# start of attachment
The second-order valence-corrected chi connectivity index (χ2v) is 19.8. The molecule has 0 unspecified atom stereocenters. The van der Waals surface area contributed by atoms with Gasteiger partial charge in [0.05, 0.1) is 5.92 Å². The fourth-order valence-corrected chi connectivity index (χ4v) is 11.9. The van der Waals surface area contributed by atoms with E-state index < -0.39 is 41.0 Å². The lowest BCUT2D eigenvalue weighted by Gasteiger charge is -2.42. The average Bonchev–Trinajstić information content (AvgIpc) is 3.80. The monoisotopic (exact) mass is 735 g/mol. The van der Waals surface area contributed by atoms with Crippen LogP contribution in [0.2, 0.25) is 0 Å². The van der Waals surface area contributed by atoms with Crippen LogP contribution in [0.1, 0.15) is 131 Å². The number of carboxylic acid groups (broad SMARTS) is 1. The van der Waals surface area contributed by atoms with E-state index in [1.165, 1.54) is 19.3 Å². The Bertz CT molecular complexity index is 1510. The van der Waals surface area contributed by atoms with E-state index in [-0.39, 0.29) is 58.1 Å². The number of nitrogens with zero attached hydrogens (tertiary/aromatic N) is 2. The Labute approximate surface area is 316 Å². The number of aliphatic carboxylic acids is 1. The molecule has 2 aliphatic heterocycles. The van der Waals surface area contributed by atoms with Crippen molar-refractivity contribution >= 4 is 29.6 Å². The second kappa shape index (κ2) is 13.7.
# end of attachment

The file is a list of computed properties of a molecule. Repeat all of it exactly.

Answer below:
The second-order valence-corrected chi connectivity index (χ2v) is 19.8. The molecule has 0 unspecified atom stereocenters. The van der Waals surface area contributed by atoms with Gasteiger partial charge in [0.05, 0.1) is 5.92 Å². The fourth-order valence-corrected chi connectivity index (χ4v) is 11.9. The van der Waals surface area contributed by atoms with E-state index < -0.39 is 41.0 Å². The lowest BCUT2D eigenvalue weighted by Gasteiger charge is -2.42. The average Bonchev–Trinajstić information content (AvgIpc) is 3.80. The monoisotopic (exact) mass is 735 g/mol. The van der Waals surface area contributed by atoms with Crippen LogP contribution in [0.2, 0.25) is 0 Å². The van der Waals surface area contributed by atoms with Crippen LogP contribution in [0.1, 0.15) is 131 Å². The number of carboxylic acid groups (broad SMARTS) is 1. The van der Waals surface area contributed by atoms with E-state index in [1.165, 1.54) is 19.3 Å². The Bertz CT molecular complexity index is 1510. The van der Waals surface area contributed by atoms with E-state index in [-0.39, 0.29) is 58.1 Å². The number of nitrogens with zero attached hydrogens (tertiary/aromatic N) is 2. The Labute approximate surface area is 316 Å². The number of aliphatic carboxylic acids is 1. The molecule has 2 aliphatic heterocycles. The van der Waals surface area contributed by atoms with Crippen molar-refractivity contribution >= 4 is 29.6 Å². The second kappa shape index (κ2) is 13.7.